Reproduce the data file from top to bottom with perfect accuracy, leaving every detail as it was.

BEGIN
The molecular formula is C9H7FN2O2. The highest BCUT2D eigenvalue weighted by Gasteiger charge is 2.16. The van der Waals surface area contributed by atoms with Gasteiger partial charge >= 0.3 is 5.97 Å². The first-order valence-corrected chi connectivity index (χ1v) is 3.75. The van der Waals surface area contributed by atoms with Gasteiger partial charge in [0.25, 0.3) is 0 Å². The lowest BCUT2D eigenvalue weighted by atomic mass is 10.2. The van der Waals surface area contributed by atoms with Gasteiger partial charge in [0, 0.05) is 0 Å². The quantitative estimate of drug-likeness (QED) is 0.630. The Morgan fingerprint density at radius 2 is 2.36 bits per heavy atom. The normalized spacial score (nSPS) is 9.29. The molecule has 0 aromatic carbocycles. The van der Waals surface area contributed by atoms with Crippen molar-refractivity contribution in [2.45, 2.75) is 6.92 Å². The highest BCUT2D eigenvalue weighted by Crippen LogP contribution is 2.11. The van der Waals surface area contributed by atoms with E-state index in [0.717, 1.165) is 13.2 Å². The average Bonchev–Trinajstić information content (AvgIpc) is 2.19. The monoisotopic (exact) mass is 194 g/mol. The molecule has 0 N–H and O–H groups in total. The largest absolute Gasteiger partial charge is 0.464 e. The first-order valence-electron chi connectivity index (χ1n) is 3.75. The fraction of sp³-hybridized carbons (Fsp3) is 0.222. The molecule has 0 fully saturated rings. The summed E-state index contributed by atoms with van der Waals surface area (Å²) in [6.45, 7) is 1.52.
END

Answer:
The molecular formula is C9H7FN2O2. The highest BCUT2D eigenvalue weighted by Gasteiger charge is 2.16. The van der Waals surface area contributed by atoms with Gasteiger partial charge >= 0.3 is 5.97 Å². The first-order valence-corrected chi connectivity index (χ1v) is 3.75. The van der Waals surface area contributed by atoms with Gasteiger partial charge in [0.25, 0.3) is 0 Å². The lowest BCUT2D eigenvalue weighted by atomic mass is 10.2. The van der Waals surface area contributed by atoms with Gasteiger partial charge in [0, 0.05) is 0 Å². The quantitative estimate of drug-likeness (QED) is 0.630. The Morgan fingerprint density at radius 2 is 2.36 bits per heavy atom. The normalized spacial score (nSPS) is 9.29. The molecule has 0 aromatic carbocycles. The van der Waals surface area contributed by atoms with Crippen molar-refractivity contribution in [2.45, 2.75) is 6.92 Å². The highest BCUT2D eigenvalue weighted by Crippen LogP contribution is 2.11. The van der Waals surface area contributed by atoms with E-state index in [0.717, 1.165) is 13.2 Å². The average Bonchev–Trinajstić information content (AvgIpc) is 2.19. The monoisotopic (exact) mass is 194 g/mol. The molecule has 0 N–H and O–H groups in total. The largest absolute Gasteiger partial charge is 0.464 e. The first-order valence-electron chi connectivity index (χ1n) is 3.75. The fraction of sp³-hybridized carbons (Fsp3) is 0.222. The molecule has 0 fully saturated rings. The summed E-state index contributed by atoms with van der Waals surface area (Å²) in [6.45, 7) is 1.52.